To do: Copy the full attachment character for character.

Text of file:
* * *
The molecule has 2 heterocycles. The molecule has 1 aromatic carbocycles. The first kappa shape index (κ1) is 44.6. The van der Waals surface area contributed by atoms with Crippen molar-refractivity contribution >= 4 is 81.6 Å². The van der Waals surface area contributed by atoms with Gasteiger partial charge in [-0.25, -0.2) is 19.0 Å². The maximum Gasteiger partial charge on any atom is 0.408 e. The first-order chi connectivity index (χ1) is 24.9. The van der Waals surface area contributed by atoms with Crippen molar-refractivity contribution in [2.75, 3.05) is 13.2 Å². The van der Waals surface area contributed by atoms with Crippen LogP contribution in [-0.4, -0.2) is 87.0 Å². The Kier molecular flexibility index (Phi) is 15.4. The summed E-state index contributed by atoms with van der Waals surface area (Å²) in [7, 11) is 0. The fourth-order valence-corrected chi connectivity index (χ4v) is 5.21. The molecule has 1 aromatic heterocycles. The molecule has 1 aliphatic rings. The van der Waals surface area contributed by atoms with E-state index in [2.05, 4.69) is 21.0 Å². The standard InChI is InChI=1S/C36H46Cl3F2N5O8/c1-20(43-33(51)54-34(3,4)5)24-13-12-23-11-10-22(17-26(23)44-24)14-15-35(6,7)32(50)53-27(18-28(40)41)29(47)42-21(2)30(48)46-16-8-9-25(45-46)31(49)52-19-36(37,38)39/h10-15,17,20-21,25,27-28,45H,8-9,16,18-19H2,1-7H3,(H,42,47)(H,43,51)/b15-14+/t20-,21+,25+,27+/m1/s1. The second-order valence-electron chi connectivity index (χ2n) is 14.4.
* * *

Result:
The molecule has 2 heterocycles. The molecule has 1 aromatic carbocycles. The first kappa shape index (κ1) is 44.6. The van der Waals surface area contributed by atoms with Crippen molar-refractivity contribution >= 4 is 81.6 Å². The van der Waals surface area contributed by atoms with Gasteiger partial charge in [-0.25, -0.2) is 19.0 Å². The maximum Gasteiger partial charge on any atom is 0.408 e. The first-order chi connectivity index (χ1) is 24.9. The van der Waals surface area contributed by atoms with Crippen molar-refractivity contribution in [2.75, 3.05) is 13.2 Å². The van der Waals surface area contributed by atoms with Crippen LogP contribution in [-0.4, -0.2) is 87.0 Å². The Kier molecular flexibility index (Phi) is 15.4. The summed E-state index contributed by atoms with van der Waals surface area (Å²) in [7, 11) is 0. The fourth-order valence-corrected chi connectivity index (χ4v) is 5.21. The molecule has 1 aromatic heterocycles. The molecule has 1 aliphatic rings. The van der Waals surface area contributed by atoms with E-state index in [2.05, 4.69) is 21.0 Å². The standard InChI is InChI=1S/C36H46Cl3F2N5O8/c1-20(43-33(51)54-34(3,4)5)24-13-12-23-11-10-22(17-26(23)44-24)14-15-35(6,7)32(50)53-27(18-28(40)41)29(47)42-21(2)30(48)46-16-8-9-25(45-46)31(49)52-19-36(37,38)39/h10-15,17,20-21,25,27-28,45H,8-9,16,18-19H2,1-7H3,(H,42,47)(H,43,51)/b15-14+/t20-,21+,25+,27+/m1/s1. The second-order valence-electron chi connectivity index (χ2n) is 14.4.